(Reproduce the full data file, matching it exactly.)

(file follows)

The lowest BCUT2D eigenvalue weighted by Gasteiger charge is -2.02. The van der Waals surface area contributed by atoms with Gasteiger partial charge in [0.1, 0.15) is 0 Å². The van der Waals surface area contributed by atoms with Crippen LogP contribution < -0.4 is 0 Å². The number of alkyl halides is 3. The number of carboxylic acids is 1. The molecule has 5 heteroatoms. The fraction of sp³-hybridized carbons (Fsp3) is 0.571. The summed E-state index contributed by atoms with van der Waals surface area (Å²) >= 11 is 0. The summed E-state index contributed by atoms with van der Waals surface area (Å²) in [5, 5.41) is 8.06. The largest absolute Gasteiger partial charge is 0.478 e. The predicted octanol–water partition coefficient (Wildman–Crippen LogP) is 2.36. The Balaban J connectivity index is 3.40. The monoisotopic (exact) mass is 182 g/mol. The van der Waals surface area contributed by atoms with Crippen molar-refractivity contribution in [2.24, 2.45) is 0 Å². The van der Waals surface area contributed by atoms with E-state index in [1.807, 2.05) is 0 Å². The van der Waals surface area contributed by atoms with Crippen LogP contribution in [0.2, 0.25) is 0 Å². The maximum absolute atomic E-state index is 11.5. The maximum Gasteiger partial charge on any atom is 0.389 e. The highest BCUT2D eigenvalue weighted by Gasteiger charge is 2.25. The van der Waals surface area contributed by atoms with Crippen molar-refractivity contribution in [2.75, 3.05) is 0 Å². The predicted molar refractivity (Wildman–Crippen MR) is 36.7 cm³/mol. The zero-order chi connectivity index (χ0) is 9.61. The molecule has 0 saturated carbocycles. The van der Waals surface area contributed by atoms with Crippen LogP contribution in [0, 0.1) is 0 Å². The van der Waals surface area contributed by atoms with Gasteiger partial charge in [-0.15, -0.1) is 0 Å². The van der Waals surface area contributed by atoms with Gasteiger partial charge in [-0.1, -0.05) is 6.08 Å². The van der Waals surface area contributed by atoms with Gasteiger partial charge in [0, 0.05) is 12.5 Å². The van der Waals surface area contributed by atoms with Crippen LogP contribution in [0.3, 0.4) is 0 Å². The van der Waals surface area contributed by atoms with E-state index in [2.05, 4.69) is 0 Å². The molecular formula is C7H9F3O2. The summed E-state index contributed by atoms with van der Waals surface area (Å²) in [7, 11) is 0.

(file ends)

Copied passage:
The lowest BCUT2D eigenvalue weighted by Gasteiger charge is -2.02. The van der Waals surface area contributed by atoms with Gasteiger partial charge in [0.1, 0.15) is 0 Å². The van der Waals surface area contributed by atoms with Crippen LogP contribution < -0.4 is 0 Å². The number of alkyl halides is 3. The number of carboxylic acids is 1. The molecule has 5 heteroatoms. The fraction of sp³-hybridized carbons (Fsp3) is 0.571. The summed E-state index contributed by atoms with van der Waals surface area (Å²) >= 11 is 0. The summed E-state index contributed by atoms with van der Waals surface area (Å²) in [5, 5.41) is 8.06. The largest absolute Gasteiger partial charge is 0.478 e. The predicted octanol–water partition coefficient (Wildman–Crippen LogP) is 2.36. The Balaban J connectivity index is 3.40. The monoisotopic (exact) mass is 182 g/mol. The van der Waals surface area contributed by atoms with Crippen molar-refractivity contribution in [2.24, 2.45) is 0 Å². The van der Waals surface area contributed by atoms with E-state index in [1.807, 2.05) is 0 Å². The van der Waals surface area contributed by atoms with Crippen LogP contribution in [0.2, 0.25) is 0 Å². The maximum absolute atomic E-state index is 11.5. The maximum Gasteiger partial charge on any atom is 0.389 e. The highest BCUT2D eigenvalue weighted by Gasteiger charge is 2.25. The van der Waals surface area contributed by atoms with Crippen molar-refractivity contribution in [2.75, 3.05) is 0 Å². The predicted molar refractivity (Wildman–Crippen MR) is 36.7 cm³/mol. The zero-order chi connectivity index (χ0) is 9.61. The molecule has 0 saturated carbocycles. The van der Waals surface area contributed by atoms with Crippen LogP contribution in [0, 0.1) is 0 Å². The van der Waals surface area contributed by atoms with Gasteiger partial charge in [-0.15, -0.1) is 0 Å². The van der Waals surface area contributed by atoms with Gasteiger partial charge in [-0.1, -0.05) is 6.08 Å². The van der Waals surface area contributed by atoms with Gasteiger partial charge in [0, 0.05) is 12.5 Å². The van der Waals surface area contributed by atoms with Crippen LogP contribution in [0.3, 0.4) is 0 Å². The van der Waals surface area contributed by atoms with E-state index in [2.05, 4.69) is 0 Å². The molecular formula is C7H9F3O2. The summed E-state index contributed by atoms with van der Waals surface area (Å²) in [7, 11) is 0.